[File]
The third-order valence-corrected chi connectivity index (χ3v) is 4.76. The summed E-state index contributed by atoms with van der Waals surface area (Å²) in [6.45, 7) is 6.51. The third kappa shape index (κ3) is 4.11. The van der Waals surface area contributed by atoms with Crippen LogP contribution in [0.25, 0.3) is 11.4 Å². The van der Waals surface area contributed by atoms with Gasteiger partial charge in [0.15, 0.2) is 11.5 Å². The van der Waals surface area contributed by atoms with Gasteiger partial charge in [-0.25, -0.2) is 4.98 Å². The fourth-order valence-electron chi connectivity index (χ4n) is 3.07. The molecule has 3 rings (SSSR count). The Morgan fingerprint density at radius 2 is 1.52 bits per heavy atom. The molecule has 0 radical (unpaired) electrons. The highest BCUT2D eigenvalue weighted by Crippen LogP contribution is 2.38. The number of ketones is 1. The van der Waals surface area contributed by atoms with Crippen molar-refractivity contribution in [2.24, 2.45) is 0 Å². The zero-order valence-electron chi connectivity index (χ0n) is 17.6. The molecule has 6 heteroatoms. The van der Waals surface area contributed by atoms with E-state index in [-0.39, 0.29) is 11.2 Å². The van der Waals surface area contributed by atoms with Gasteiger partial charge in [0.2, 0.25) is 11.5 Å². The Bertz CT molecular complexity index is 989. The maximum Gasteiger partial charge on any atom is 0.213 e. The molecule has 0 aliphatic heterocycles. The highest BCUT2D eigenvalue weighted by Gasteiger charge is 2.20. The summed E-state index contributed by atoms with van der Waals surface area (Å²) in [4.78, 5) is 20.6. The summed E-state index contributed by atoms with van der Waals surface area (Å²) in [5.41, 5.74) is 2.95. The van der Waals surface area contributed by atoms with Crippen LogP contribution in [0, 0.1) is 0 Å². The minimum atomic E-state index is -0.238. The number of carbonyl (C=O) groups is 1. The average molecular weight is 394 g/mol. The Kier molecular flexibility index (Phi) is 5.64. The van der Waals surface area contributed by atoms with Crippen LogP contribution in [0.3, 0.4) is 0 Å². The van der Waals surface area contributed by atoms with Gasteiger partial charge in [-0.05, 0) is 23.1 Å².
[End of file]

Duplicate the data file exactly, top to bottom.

The third-order valence-corrected chi connectivity index (χ3v) is 4.76. The summed E-state index contributed by atoms with van der Waals surface area (Å²) in [6.45, 7) is 6.51. The third kappa shape index (κ3) is 4.11. The van der Waals surface area contributed by atoms with Crippen LogP contribution in [0.25, 0.3) is 11.4 Å². The van der Waals surface area contributed by atoms with Gasteiger partial charge in [0.15, 0.2) is 11.5 Å². The van der Waals surface area contributed by atoms with Gasteiger partial charge in [-0.25, -0.2) is 4.98 Å². The fourth-order valence-electron chi connectivity index (χ4n) is 3.07. The molecule has 3 rings (SSSR count). The Morgan fingerprint density at radius 2 is 1.52 bits per heavy atom. The molecule has 0 radical (unpaired) electrons. The highest BCUT2D eigenvalue weighted by Crippen LogP contribution is 2.38. The number of ketones is 1. The van der Waals surface area contributed by atoms with Crippen molar-refractivity contribution in [2.24, 2.45) is 0 Å². The zero-order valence-electron chi connectivity index (χ0n) is 17.6. The molecule has 6 heteroatoms. The van der Waals surface area contributed by atoms with E-state index in [-0.39, 0.29) is 11.2 Å². The van der Waals surface area contributed by atoms with Gasteiger partial charge in [0.2, 0.25) is 11.5 Å². The Bertz CT molecular complexity index is 989. The maximum Gasteiger partial charge on any atom is 0.213 e. The molecule has 0 aliphatic heterocycles. The highest BCUT2D eigenvalue weighted by Gasteiger charge is 2.20. The summed E-state index contributed by atoms with van der Waals surface area (Å²) in [4.78, 5) is 20.6. The summed E-state index contributed by atoms with van der Waals surface area (Å²) in [5.41, 5.74) is 2.95. The van der Waals surface area contributed by atoms with Crippen LogP contribution in [0, 0.1) is 0 Å². The minimum atomic E-state index is -0.238. The number of carbonyl (C=O) groups is 1. The average molecular weight is 394 g/mol. The Kier molecular flexibility index (Phi) is 5.64. The van der Waals surface area contributed by atoms with Crippen LogP contribution in [0.3, 0.4) is 0 Å². The van der Waals surface area contributed by atoms with Gasteiger partial charge in [-0.05, 0) is 23.1 Å².